HIV Epidemic Persists In US Gays: MSM (male-sex-male) Have 200x Greater Odds of Infection

  • US MSM (male-sex-males) 200 times the odds of infection compared to straight Americans
  • Black gay and bisexual males, 4 times as likely as white males to get infected
  • Black MSM between 13-24 have the highest rate, almost quarter of all new infections, despite being a tiny US demographic

Sept. 16, 2013

NewsRescue– Despite advances in therapy, greater awareness and societal de-stigmatization of homosexuality in the US, the group still faces rising rates of HIV infection.

Among others, the rate of new infections has leveled up, raising hopes of control, however among the MSM (male-sex-male) group in the US, the new data is not very encouraging as their rate of infection has been rising over the years.

CDC data from 2010 revealed that MSM, who are an estimated 2% of the US were responsible for 78% of HIV infections, with African-American MSM being at highest risk. This gives MSM a staggering 200 greater odds of infection than straight Americans.

CDC: HIV Among Black/African American Gay, Bisexual, and Other Men Who Have Sex With Men

In the United States, gay, bisexual, and other men who have sex with men (MSM) are disproportionately affected by HIV. MSM represent approximately 2% of the US population, but accounted for more than half of all estimated new HIV infections annually from 2008 to 2010. Among MSM, black/African American MSM—especially young black/African American MSM—are at highest risk of HIV. In 2010, black/African American MSM accounted for almost as many new HIV infections as white MSM, despite their differences in population size.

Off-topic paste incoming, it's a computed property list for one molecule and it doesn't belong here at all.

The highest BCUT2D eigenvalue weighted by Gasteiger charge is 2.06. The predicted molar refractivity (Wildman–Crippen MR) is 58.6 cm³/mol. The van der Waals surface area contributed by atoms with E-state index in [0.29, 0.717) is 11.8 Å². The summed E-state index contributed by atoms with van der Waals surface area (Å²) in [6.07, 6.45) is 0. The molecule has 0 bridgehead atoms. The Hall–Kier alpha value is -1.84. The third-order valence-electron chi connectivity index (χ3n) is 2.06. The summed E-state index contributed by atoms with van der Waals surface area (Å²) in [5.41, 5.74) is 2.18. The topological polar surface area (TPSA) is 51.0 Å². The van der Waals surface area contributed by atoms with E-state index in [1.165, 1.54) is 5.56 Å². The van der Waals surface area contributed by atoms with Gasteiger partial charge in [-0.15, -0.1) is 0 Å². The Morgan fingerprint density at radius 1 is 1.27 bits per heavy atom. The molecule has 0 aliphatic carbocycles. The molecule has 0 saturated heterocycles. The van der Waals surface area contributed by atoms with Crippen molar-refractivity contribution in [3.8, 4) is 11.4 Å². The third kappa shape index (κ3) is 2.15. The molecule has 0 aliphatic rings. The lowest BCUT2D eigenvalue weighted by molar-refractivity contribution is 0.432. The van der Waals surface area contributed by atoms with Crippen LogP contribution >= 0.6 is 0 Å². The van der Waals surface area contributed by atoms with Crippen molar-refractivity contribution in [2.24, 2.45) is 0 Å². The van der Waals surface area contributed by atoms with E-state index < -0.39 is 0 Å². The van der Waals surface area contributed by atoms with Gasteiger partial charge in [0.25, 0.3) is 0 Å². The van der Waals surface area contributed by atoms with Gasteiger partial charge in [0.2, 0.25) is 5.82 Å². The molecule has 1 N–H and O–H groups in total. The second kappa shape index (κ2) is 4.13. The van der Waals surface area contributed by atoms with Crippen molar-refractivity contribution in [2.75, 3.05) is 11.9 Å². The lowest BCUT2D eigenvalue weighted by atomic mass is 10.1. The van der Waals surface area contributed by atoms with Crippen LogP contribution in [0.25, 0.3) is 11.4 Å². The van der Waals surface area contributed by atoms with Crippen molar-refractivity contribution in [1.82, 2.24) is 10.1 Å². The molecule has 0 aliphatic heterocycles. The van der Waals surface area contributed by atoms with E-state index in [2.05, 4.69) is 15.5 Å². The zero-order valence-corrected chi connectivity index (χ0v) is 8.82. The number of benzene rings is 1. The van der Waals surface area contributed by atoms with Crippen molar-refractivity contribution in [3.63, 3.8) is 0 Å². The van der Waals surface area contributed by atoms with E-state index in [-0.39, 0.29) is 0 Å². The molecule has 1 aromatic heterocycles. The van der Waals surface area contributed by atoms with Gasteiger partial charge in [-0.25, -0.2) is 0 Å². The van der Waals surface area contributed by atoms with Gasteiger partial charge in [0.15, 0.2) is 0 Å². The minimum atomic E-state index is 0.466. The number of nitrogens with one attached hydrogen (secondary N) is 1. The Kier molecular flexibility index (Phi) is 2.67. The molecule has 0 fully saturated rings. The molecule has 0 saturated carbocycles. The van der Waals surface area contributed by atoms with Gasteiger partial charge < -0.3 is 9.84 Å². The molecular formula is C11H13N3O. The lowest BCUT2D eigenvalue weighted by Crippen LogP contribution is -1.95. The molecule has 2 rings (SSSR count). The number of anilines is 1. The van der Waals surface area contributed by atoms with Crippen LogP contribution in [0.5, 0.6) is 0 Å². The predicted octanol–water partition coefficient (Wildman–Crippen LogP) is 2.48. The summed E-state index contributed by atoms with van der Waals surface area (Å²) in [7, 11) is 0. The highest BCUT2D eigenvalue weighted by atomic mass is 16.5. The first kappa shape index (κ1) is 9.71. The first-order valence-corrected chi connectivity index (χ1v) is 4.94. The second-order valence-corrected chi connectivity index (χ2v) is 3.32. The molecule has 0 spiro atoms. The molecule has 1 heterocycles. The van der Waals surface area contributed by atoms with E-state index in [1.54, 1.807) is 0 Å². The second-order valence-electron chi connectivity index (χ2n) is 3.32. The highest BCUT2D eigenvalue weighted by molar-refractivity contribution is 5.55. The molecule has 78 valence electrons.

According to the CDC, Young black/African American MSM aged 13 to 24 are at greatest risk of infection, with 4,800 of the 10,600 new cases among black MSM in 2010.

HIV Surveillance Supplemental Report 2012;17(4).
HIV Surveillance Supplemental Report 2012;17(4).
  • Among MSM in 2011 in the United States, black/African American MSM accounted for the largest estimated number and percentage of diagnoses of HIV infection (11,805, 39%), followed by white MSM (10,375, 34%) and Hispanic/Latino MSM (6,949, 23%).
  • Among MSM in 2011, black/African American MSM accounted for the highest estimated number and percentage of AIDS diagnoses (6,468, 39%), followed by white MSM (5,648, 34%) and Hispanic/Latino MSM (3,758, 23%).
  • In 2010, there were an estimated 440,408 MSM living with diagnosed HIV infection. Of those, 134,746 were black, 205,195 were white, and 84,758 were Hispanic/Latino. -CDC

Poverty, lack of access to healthcare and lower education are some of the reasons why black MSM are disproportionally infected with HIV, compared to other groups.

Biological factors, including the receptiveness of the anal epithelium to HIV virus is a major contributor to the overall aggravated rate of infections in gay and bisexual males. Chris Beyrer, a professor at Johns Hopkins Bloomberg School of Public Health and a lead writer on The Lancet series, said: “Unfortunately, what we’ve identified is the global epidemic of HIV among MSM is a consistent pattern of expanding prevalence, whereas other populations have leveled off.”

The government budget for preventive health care has also been facing cuts due to the recession, wars and increased US engagement overseas. New York, one of the states with the highest infection rates has had health care budget cuts, leading to reduced awareness and preventive health care campaigns, with this major health care concern being considerably neglected.

Blacks also have a larger proportion of ‘down-low’, bisexual males, this has led to an increased risk of HIV among black females who account for 66% of infections among women, despite blacks being 15% of the US population. Bisexual males serve as a conduit transferring the virus from the epidemic in the MSM community to straight females. AIDS has in recent years been listed as a leading cause of death for black women aged 25-34. Gladly there has been a 20% decrease in new infections in black women between 2008 and 2010.

Featured image: CDC